From Clutter to Clarity: Lessons Learned from a Successful MRO Storeroom Makeover

Kristin Steins, Complii; Barry Mathia, Cardinal Glass

Embarking on a maintenance parts storeroom remodel project is a significant endeavor that can yield remarkable results. Beyond the physical transformation lies a wealth of invaluable lessons that can shape future improvement initiatives. Join us as we delve into the key insights and lessons learned from the Cardinal Glass Maintenance, Repair, and Operations (MRO) Storeroom remodel project, providing a roadmap for success and optimizing efficiency.

The Challenge: An Uphill Battle

It is the perfect storm: a frustrated maintenance workforce spends dozens of hours each week searching for spare parts in dimly lit and poorly organized parts rooms, while critical machinery stands idle. Frustrations mount while some of the much-needed parts are not even recorded in the inventory system. Meanwhile, the storeroom staff struggles to locate items to conduct cycle counting, so inventory levels continue to be inaccurate and stock-outs continue to occur.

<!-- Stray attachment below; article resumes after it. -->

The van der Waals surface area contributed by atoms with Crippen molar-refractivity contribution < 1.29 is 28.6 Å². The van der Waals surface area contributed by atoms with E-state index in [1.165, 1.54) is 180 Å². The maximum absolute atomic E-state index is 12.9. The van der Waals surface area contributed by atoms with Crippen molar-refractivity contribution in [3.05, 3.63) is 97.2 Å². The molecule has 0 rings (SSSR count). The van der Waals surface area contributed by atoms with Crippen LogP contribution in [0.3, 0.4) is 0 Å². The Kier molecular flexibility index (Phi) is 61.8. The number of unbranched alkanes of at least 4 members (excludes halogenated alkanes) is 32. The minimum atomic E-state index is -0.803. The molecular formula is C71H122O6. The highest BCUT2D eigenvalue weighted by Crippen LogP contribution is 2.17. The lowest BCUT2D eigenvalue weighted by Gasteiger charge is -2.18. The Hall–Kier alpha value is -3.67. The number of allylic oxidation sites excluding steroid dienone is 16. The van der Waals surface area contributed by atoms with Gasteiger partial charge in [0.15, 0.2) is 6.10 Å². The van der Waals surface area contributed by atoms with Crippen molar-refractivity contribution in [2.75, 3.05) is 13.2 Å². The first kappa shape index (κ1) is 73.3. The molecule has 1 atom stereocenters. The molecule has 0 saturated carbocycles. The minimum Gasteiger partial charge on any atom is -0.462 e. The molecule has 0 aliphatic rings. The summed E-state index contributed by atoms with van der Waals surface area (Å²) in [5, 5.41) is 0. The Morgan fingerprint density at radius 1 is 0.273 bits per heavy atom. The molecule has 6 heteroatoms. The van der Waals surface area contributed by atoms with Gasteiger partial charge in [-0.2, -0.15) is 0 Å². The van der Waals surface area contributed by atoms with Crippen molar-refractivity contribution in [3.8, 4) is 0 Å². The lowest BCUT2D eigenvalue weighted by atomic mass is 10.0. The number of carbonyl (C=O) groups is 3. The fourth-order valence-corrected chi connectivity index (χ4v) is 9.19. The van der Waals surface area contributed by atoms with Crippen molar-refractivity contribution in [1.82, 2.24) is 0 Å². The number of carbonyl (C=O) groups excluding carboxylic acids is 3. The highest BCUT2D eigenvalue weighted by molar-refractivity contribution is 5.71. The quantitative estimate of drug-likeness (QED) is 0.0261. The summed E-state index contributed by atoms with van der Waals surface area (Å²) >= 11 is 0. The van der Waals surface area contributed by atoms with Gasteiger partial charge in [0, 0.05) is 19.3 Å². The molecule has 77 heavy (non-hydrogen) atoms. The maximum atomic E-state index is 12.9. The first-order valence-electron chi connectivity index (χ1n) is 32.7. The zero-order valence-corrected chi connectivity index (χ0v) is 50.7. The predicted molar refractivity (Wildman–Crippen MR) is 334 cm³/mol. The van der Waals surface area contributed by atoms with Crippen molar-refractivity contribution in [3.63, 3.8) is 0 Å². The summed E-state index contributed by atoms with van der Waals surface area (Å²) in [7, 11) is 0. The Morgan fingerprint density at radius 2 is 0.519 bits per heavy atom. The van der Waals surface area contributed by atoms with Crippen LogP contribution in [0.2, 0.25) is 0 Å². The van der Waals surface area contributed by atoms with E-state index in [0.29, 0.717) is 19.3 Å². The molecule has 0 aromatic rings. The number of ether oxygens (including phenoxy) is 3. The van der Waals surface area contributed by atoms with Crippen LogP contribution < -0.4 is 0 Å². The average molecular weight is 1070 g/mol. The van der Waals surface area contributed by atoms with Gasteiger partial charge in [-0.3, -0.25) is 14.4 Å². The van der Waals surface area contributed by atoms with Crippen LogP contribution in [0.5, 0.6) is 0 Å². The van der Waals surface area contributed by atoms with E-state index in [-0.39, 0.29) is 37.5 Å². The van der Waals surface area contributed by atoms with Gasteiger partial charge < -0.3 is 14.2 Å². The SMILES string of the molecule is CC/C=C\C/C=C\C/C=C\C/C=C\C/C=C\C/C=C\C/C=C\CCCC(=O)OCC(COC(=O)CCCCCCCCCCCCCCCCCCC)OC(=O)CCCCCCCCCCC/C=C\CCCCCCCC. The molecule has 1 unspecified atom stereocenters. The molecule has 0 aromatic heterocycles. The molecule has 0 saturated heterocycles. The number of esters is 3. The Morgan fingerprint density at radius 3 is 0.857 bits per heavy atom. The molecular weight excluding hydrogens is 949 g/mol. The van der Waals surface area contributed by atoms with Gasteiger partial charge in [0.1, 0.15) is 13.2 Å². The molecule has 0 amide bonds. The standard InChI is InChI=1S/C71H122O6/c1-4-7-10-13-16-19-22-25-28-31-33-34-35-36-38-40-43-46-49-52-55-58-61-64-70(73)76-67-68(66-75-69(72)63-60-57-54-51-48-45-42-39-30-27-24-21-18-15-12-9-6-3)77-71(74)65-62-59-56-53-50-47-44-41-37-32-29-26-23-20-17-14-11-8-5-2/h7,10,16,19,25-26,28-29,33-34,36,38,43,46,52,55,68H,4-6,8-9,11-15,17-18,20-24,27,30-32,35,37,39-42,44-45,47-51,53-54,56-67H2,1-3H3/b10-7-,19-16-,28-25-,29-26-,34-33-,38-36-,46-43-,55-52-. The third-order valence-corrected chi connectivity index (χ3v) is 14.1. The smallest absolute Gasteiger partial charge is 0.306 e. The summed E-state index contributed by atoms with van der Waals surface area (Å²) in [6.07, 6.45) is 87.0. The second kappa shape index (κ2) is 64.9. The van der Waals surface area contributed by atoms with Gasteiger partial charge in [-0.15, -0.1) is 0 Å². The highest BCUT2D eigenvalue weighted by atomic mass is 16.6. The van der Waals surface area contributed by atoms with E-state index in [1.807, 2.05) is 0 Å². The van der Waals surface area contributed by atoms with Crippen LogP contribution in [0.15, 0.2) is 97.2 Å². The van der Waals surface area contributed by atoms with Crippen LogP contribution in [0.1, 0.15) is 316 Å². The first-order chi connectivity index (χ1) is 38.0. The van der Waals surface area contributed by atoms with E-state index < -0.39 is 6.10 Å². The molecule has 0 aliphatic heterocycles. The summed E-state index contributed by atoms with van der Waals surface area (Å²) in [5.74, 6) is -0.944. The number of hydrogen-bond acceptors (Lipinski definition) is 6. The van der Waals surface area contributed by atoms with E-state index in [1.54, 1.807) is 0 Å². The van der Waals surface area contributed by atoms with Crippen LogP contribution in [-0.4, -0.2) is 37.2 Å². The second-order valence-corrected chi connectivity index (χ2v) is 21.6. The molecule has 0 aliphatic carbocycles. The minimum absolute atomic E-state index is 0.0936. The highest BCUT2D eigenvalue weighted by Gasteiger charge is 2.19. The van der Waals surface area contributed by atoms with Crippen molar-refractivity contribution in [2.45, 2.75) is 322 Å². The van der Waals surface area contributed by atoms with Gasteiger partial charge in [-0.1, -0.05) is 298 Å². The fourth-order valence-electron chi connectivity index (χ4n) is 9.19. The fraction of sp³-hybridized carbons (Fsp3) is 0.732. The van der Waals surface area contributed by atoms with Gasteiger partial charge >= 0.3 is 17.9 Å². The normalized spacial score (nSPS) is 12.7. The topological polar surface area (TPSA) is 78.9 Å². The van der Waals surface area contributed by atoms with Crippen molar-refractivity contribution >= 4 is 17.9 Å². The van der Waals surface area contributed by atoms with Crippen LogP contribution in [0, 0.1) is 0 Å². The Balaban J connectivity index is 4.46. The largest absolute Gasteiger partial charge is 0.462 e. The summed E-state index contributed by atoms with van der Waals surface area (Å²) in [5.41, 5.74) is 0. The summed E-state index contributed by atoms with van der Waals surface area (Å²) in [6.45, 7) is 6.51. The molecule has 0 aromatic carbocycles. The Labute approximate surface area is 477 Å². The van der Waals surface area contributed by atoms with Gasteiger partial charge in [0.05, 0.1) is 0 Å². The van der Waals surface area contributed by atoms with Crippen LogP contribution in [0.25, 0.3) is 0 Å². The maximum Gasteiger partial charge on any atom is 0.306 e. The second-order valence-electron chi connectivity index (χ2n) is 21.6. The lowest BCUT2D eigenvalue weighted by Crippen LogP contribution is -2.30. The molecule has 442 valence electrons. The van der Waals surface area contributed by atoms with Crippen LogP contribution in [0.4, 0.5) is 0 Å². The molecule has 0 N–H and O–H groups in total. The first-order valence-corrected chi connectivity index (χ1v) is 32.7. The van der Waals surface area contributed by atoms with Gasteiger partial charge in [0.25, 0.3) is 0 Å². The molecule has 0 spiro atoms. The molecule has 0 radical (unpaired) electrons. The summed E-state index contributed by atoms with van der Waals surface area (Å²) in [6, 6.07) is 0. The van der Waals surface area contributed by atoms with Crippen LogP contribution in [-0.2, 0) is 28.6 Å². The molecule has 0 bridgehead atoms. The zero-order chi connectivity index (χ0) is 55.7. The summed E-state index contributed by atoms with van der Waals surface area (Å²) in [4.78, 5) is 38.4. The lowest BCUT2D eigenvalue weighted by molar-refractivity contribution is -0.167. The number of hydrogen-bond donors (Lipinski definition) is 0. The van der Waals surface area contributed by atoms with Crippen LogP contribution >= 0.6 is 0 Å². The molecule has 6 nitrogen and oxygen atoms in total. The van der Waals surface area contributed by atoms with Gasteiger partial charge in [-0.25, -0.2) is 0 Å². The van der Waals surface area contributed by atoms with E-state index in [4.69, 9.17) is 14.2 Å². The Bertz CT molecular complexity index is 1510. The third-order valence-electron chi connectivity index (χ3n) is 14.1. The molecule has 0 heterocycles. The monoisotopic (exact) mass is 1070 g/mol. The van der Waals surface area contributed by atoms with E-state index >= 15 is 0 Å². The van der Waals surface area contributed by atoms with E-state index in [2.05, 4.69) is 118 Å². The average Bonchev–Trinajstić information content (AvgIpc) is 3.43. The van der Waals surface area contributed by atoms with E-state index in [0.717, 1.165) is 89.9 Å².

Meticulous Planning: The Foundation for Success

A lesson underscored during the remodel project was the critical importance of meticulous planning. Cardinal Glass first partnered with a local asset management & reliability consulting firm, Compli, to staff and lead the remodel. Together, we thoroughly assessed the current state of the storeroom, analyzed workflow patterns, and understood operational needs laying the groundwork for a successful remodel.

Our team took the time to define project objectives, establish a clear timeline, and involve stakeholders from the outset to ensure a shared vision and minimize potential roadblocks.  We initially conducted an MRO Best Practices Awareness Workshop to better assess the needs of the site by educating the maintenance and storeroom teams on MRO best practices. We also heard directly from end users on any issues this project could potentially address or resolve.

Phasing Process: Remodeling the House While You’re Living in It